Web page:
This is the second entry in a short series focused on remembering December 18, 2009. That was the day that Saab nearly died, with GM vowing to close the company.
Of course, that didn’t happen, but it’s worthwhile to share a few thoughts about what happened.
This second entry is from Till72, from Germany. The third (and final) entry will be published tomorrow – you don’t want to miss it.
Thanks to Till for sending this through.
Dec. 18th 2009
Do you remember? I’m pretty sure you do. To me it’s one of the moments I can even remember what I did the moment the news popped up. I was talking to my dealer on the phone about that 9-3x he had in stock and as I read that “wind down” stuff in a mixture of stubbornness and fear that it might be my last new Saab I told him that I’d take the car. But most of you know that story.
Deep inside I and many, if not most, of us never lost the faith that Saab was worth saving. And we showed that. In many many posts here at SU, in some 70 convoys, in the “I-won’t-buy-from-GM“ campaign…
If I should name the good part of these dark times I’d say it’s from a very personal point of view that I discovered how big my love for Saab really is. And on a broader range the fact that the community got even closer together and with help from Steven at SU central managed to get those events together. And that SU and the fans played quite a role in the successful sales process has been openly admitted by Victor.
So we have proven that Saab has definetely the most loyal following in the automotive industry and we have been rewarded by Spyker’s aquisition of Saab in February. In those ten months of hard work Saab have made many archievements. I won’t list the all again as Steven did that before.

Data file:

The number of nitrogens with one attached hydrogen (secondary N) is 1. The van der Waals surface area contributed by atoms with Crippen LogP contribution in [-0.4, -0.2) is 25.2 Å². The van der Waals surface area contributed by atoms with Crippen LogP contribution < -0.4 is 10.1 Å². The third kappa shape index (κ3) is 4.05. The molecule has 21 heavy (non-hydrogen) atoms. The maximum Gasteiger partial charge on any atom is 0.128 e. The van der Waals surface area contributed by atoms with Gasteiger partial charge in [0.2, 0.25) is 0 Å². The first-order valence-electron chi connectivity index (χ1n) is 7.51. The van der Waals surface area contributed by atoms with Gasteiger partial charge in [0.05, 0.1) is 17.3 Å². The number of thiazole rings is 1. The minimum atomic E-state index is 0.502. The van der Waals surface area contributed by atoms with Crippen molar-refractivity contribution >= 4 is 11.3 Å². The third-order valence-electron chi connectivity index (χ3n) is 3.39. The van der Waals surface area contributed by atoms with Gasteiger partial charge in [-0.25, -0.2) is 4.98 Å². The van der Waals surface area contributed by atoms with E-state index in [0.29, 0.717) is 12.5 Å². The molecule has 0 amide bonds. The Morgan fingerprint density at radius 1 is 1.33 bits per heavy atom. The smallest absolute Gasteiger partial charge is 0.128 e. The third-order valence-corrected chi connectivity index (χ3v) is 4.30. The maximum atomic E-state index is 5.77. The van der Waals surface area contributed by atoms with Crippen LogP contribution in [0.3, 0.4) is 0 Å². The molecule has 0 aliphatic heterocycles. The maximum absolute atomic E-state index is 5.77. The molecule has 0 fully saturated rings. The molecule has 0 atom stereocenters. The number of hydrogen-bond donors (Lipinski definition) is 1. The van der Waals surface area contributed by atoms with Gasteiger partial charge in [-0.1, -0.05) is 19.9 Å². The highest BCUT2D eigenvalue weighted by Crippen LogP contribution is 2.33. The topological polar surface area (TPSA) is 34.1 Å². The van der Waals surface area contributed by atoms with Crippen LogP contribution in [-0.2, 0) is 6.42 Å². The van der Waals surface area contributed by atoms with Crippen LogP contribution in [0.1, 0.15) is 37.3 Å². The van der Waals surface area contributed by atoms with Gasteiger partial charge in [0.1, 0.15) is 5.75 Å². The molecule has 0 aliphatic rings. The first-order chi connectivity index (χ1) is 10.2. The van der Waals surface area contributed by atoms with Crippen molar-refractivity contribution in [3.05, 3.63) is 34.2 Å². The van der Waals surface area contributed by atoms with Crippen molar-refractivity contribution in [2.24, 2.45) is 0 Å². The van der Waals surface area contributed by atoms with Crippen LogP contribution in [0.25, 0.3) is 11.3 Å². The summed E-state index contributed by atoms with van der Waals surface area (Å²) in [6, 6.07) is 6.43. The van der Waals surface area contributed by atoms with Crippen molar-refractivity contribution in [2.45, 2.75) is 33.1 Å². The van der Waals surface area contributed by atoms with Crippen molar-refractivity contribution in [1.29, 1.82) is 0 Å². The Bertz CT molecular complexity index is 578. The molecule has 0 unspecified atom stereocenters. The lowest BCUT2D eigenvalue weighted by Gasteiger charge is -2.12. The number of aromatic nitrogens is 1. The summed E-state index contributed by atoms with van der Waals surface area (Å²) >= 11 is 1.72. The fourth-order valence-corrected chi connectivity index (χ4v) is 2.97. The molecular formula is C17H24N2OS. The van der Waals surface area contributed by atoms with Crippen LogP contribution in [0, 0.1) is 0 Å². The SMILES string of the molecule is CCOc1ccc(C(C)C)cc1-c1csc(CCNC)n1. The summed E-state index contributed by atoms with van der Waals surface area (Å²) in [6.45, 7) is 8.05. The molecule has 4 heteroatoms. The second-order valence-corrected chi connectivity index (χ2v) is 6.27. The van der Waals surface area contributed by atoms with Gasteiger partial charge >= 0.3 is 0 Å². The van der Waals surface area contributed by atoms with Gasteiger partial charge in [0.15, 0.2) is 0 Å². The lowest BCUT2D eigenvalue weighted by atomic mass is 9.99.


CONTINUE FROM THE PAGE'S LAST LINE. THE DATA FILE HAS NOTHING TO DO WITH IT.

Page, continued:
Sure there are also some issues like sales organizations in some markets, the lack of a performance model, the 9-4x launch without a diesel…
Not ideal. But the best you can do with the existing product and limited financial ressources. Dreams are ok, but right now reality counts. Saab just can’t spent a buck on something that doesn’t bring at least three bucks in return.
Saab just can’t please everyone. They never could and they never will. In reality, no-one can. But if you always wait for your personal perfect Saab to come along you may have to wait eternally. If I read the comments on some of Steve’s posts I could get the impression that Saab have a disasterous lineup with absolutely no highlights. And that’s just not the case. We have a brand new 9-5 and 9-4x and a 9-3 that admittedly is a few years old, but still is not old fashioned.
We’re just on the first anniversary of the extinction day. Not even the first anniversary of independence day. A year ago many of us would have sold a kidney for being able to buy anything with four wheels and a Saab badge on the hood in 2010. From that point of view many of our complaints seem to be out of range.
Sure we have the right and maybe even the duty to take a critical look at things. But always keep in mind that independent Saab has just begun and a lot of time in the recent ten months had to be spent on internal organisation issues due to the carve out from GM we don’t even see from outside.
Saab survived the the end of the hatchback, 20 years of GM ownership, even the announcement of a wind-down process. So don’t call Saab doomed because they lack some colors or engine choices. The only thing that could doom Saab is if that loyal following stops believing. And I, personally, hope that will never happen.
That we are very eager to see Saab develop is surely an expression of our love for our quirky little car company. But we have to be patient, too. I’m pretty sure if we could take a look at the wish list of Saabs management we would find most of the things we ask for. But if we could take a look at the cashflow and regular costs we might understand why things take time.
Thanks again to Victor, Jan-Ake and all who were involved in the sales process, to Steven, and to all who rallied in the convoys and ran or supported other campaigns and all of you at SU. You rock!